Q&A: Mt. Joy

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Mt. Joy, the band that “could be your new folk-rock heroes” according to Rolling Stone magazine, is headed to the Cafe Du Nord on Tuesday, April 3. To get a feel for what their live show is like check out their TV debut on Conan HERE. Earlier this month, the group released their self-titled debut LP breaking the AAA Radio Charts’ Top 20 and receiving wide acclaim from magazines like Billboard, Substream, and NPR Music, who called the album “a welcome mix of knockabout likability and roof-raising grandeur.”

We were curious about these guys so we reached out to them to ask them how they first got together, where they draw inspiration from, and what the experience on Conan was like.

How did you guys first get together?

Matt: Sam and I went to high school together outside of Philadelphia, which is where we originally met and played some music together.How’d you come up with the band name what’s the meaning behind it?

Sam: Mt. Joy is a little mountain in Valley Forge Park outside of Philadelphia where Matt and I grew up. It’s a bit of an ode to our hometown and has a nice positive ring to it.

How would you describe your sound?

M: I think we’re a combination of a lot of things but it’s usually boiled down to folk rock. But hopefully, people walk away hearing the different flavors, as well.

Can you describe your songwriting process?

S: Our process differs song to song but generally Matt comes up with the skeleton of the songs or at least has an idea that we then all build around and mess with until we have something we’re all happy with. For the first record, we would write the songs and then rework and experiment with them on tour and see what worked and what needed change, then when we finally felt good about them we’d go back into the studio and record with our producer Jon Gilbert.

What do you draw inspiration from?

M: All over the map. Classic rock stuff, soul music, contemporary stuff too. We all love My Morning Jacket. Paul Simon is big too, might actually get to see him on this last tour which will be incredible.

S: We all kind of come from different musical backgrounds, so the songs end up having influences from all different kinds of music.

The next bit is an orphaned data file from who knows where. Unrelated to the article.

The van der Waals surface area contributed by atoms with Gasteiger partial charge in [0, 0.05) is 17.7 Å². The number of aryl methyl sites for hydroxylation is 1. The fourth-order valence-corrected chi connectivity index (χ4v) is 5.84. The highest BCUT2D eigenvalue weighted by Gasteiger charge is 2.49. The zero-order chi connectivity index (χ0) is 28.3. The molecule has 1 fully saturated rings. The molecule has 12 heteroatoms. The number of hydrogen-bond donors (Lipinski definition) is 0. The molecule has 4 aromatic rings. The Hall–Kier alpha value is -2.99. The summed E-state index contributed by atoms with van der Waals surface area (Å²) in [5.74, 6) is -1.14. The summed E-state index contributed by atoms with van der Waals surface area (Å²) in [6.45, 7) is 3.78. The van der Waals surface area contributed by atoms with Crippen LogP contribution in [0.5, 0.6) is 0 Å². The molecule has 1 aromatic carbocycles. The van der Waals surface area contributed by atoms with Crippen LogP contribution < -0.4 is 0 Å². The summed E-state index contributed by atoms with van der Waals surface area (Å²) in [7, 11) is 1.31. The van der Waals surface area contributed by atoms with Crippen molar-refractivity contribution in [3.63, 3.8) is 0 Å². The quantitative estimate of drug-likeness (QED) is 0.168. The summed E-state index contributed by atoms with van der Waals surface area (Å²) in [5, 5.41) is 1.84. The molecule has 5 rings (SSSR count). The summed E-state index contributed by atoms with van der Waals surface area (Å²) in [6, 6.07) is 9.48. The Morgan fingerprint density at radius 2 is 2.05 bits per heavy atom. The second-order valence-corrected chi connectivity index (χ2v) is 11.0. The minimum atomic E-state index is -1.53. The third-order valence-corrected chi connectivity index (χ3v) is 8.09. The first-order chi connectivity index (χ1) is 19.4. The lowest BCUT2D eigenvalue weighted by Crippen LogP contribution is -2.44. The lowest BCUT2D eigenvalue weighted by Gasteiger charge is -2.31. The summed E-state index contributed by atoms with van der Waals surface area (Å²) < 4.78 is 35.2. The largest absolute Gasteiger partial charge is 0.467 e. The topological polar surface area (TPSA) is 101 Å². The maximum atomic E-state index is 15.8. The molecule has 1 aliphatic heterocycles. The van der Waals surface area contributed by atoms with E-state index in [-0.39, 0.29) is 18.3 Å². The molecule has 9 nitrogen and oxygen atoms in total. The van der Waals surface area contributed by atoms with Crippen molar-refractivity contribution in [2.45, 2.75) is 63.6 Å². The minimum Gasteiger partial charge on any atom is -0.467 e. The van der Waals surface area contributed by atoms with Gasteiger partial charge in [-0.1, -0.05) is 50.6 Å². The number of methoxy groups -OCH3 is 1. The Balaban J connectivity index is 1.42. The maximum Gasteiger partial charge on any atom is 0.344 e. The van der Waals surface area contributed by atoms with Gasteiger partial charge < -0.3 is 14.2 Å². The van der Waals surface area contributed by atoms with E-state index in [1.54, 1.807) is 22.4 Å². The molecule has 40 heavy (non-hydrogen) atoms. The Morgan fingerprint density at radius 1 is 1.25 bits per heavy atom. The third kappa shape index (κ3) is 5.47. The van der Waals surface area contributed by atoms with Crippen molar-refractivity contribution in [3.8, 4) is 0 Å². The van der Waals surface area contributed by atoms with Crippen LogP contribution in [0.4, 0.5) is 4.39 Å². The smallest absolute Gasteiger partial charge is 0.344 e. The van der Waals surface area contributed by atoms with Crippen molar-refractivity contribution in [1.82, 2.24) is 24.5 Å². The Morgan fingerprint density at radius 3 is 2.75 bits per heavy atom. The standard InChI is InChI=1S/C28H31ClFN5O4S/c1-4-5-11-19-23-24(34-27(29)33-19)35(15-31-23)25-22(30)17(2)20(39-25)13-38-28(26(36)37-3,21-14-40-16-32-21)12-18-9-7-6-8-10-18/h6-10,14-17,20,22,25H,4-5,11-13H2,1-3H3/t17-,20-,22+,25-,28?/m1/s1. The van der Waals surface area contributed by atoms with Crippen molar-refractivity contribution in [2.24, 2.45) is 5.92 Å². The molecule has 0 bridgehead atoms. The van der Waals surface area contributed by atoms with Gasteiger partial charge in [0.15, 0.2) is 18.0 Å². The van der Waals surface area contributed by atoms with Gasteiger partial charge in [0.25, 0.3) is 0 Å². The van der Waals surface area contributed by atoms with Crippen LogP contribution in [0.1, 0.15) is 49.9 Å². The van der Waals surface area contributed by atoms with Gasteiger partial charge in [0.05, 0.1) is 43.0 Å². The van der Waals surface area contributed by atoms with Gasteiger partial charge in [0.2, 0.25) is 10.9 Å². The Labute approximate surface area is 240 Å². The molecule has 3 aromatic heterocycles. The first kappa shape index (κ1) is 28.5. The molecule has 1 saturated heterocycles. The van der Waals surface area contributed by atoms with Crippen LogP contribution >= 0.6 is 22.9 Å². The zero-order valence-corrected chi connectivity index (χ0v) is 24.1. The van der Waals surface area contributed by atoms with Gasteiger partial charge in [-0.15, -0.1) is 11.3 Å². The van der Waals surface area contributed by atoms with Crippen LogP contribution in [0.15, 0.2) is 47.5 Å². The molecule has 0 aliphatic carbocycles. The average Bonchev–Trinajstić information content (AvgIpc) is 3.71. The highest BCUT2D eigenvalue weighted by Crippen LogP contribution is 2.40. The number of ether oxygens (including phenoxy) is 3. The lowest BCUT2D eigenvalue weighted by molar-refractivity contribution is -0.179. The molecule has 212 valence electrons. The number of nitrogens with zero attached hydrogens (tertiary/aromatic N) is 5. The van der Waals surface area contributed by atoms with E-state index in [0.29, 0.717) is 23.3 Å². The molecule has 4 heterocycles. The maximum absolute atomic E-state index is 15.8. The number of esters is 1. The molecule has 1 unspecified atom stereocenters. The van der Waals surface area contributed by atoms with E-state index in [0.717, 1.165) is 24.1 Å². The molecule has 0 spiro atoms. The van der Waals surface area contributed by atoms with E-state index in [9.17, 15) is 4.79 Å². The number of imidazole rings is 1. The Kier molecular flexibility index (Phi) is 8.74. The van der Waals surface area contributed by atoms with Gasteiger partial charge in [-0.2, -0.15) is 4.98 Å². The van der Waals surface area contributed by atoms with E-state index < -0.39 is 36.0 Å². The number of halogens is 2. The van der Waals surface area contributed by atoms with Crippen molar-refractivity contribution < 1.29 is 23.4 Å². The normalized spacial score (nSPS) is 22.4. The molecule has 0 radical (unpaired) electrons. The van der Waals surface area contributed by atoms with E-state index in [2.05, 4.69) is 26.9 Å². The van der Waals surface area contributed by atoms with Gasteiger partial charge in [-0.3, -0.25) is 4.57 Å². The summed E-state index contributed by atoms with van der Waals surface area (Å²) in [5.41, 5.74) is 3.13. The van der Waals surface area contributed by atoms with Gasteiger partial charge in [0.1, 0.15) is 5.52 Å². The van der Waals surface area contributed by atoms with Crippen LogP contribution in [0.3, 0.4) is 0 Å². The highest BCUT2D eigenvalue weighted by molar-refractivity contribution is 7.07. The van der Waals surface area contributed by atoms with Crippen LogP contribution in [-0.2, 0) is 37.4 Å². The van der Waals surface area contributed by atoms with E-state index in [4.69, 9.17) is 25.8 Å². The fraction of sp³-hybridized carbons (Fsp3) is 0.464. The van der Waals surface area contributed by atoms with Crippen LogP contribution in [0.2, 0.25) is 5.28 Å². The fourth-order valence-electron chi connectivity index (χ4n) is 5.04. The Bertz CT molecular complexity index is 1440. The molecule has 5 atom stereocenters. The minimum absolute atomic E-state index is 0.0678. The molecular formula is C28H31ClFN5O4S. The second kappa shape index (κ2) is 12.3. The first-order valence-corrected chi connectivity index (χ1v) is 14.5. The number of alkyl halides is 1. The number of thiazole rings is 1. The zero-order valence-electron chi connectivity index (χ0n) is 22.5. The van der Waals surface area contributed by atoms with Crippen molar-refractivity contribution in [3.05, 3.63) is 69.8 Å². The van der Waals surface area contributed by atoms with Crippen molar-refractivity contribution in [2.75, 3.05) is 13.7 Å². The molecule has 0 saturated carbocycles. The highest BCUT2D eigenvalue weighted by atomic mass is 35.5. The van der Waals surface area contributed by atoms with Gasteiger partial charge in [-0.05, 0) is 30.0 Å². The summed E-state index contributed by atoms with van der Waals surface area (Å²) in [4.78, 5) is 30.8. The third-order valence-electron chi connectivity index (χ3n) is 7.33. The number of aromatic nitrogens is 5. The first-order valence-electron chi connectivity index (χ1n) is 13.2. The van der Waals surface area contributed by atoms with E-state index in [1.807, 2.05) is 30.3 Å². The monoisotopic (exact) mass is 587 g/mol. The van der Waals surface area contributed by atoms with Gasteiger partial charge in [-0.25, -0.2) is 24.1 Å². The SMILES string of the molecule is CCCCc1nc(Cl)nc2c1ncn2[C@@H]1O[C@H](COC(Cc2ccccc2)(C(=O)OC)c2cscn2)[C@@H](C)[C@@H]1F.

You recently made your television debut on CONAN where you played “Silver Lining.” What was that like?

S: It was so surreal for us. When you do Conan you have to get there at 8 am, soundcheck at 10 am, then wait 7 hours to finally play at 5:30 pm. It’s not “live”, but the whole show is recorded as if it’s live. When the song was finally over I was so relieved that we had done it that I forgot Conan comes over after the song and shakes hands and says goodnight so when he did he startled the hell out of me. It all felt like a weird dream.

What’s the music scene like in LA these days with all these clubs closing?

M: If we’re being honest we are pretty new to the scene. We’ve only lived in LA for a few years. But from our perspective, through the lens of our practice space, the scene is dense. Lots of bands making an incredibly wide spectrum of music. It’s really insane to walk through there and hear songs you recognize and see faces you recognize. I think LA catches a lot of flack and some of that’s well deserved, but there are few places on the planet with more talented hard-working artists in one place, all driving the same 3 freeways.

You’re coming to the Bay Area in April. What do you think of San Francisco audiences?

S: Matt and I opened for Jon Russell of Head and the Heart last year at The Chapel and the audience that showed up for him was amazing. We have never played a full band show in SF, but if it’s anything like Jon’s show at the Chapel, we’ll be very happy!

Do you enjoy life on the road?

M: So far it’s been great. We are about a month into touring our first record. Hearing people sing our songs and just the reaction we’ve gotten has been surreal. I think that’s what makes or breaks the experience. And for us, the crowds have been carrying us in a pretty cool way.

Mt. Joy plays the Cafe du Nord with Lauren O’Connell on Tuesday, April 3 // Presented by Noise Pop 21+ // $12 – $14

An avid drummer whose discography includes albums on Digital Nations (a Steve Vai imprint), music critic Louis Raphael has always kept a pulse on the San Francisco music scene. After many years as the San Francisco Music Examiner for Examiner.com and AXS.com, he decided to start Music in SF® as a way to showcase what the San Francisco music scene really has to offer.

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